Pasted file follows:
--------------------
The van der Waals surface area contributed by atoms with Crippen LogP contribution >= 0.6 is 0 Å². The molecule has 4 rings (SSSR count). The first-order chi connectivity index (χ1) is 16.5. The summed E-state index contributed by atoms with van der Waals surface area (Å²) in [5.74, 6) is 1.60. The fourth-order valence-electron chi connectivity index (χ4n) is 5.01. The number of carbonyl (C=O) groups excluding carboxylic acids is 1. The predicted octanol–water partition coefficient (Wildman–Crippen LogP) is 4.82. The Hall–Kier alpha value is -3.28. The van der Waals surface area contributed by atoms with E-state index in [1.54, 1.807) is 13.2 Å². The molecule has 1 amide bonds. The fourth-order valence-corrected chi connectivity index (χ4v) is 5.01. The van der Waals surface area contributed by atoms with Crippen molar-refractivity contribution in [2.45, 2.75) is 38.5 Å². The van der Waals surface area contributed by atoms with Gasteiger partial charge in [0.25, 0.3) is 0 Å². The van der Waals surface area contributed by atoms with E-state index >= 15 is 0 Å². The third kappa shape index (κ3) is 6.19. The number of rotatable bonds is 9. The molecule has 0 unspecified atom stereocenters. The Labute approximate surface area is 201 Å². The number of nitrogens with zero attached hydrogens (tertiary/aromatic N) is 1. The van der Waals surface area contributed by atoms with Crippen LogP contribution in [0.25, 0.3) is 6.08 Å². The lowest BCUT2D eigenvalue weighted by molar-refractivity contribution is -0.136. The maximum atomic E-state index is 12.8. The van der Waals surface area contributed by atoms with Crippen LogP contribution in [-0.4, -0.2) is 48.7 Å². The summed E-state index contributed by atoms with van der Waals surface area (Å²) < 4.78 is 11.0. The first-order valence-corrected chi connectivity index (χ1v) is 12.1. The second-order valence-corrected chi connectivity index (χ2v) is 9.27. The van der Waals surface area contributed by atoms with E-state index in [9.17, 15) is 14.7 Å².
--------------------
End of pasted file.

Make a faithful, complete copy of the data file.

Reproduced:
The van der Waals surface area contributed by atoms with Crippen LogP contribution >= 0.6 is 0 Å². The molecule has 4 rings (SSSR count). The first-order chi connectivity index (χ1) is 16.5. The summed E-state index contributed by atoms with van der Waals surface area (Å²) in [5.74, 6) is 1.60. The fourth-order valence-electron chi connectivity index (χ4n) is 5.01. The number of carbonyl (C=O) groups excluding carboxylic acids is 1. The predicted octanol–water partition coefficient (Wildman–Crippen LogP) is 4.82. The Hall–Kier alpha value is -3.28. The van der Waals surface area contributed by atoms with E-state index in [1.54, 1.807) is 13.2 Å². The molecule has 1 amide bonds. The fourth-order valence-corrected chi connectivity index (χ4v) is 5.01. The van der Waals surface area contributed by atoms with Crippen molar-refractivity contribution in [2.45, 2.75) is 38.5 Å². The van der Waals surface area contributed by atoms with Gasteiger partial charge in [0.25, 0.3) is 0 Å². The van der Waals surface area contributed by atoms with E-state index >= 15 is 0 Å². The third kappa shape index (κ3) is 6.19. The number of rotatable bonds is 9. The molecule has 0 unspecified atom stereocenters. The Labute approximate surface area is 201 Å². The number of nitrogens with zero attached hydrogens (tertiary/aromatic N) is 1. The van der Waals surface area contributed by atoms with Crippen LogP contribution in [0.25, 0.3) is 6.08 Å². The lowest BCUT2D eigenvalue weighted by molar-refractivity contribution is -0.136. The maximum atomic E-state index is 12.8. The van der Waals surface area contributed by atoms with Crippen LogP contribution in [-0.4, -0.2) is 48.7 Å². The summed E-state index contributed by atoms with van der Waals surface area (Å²) < 4.78 is 11.0. The first-order valence-corrected chi connectivity index (χ1v) is 12.1. The second-order valence-corrected chi connectivity index (χ2v) is 9.27. The van der Waals surface area contributed by atoms with E-state index in [9.17, 15) is 14.7 Å².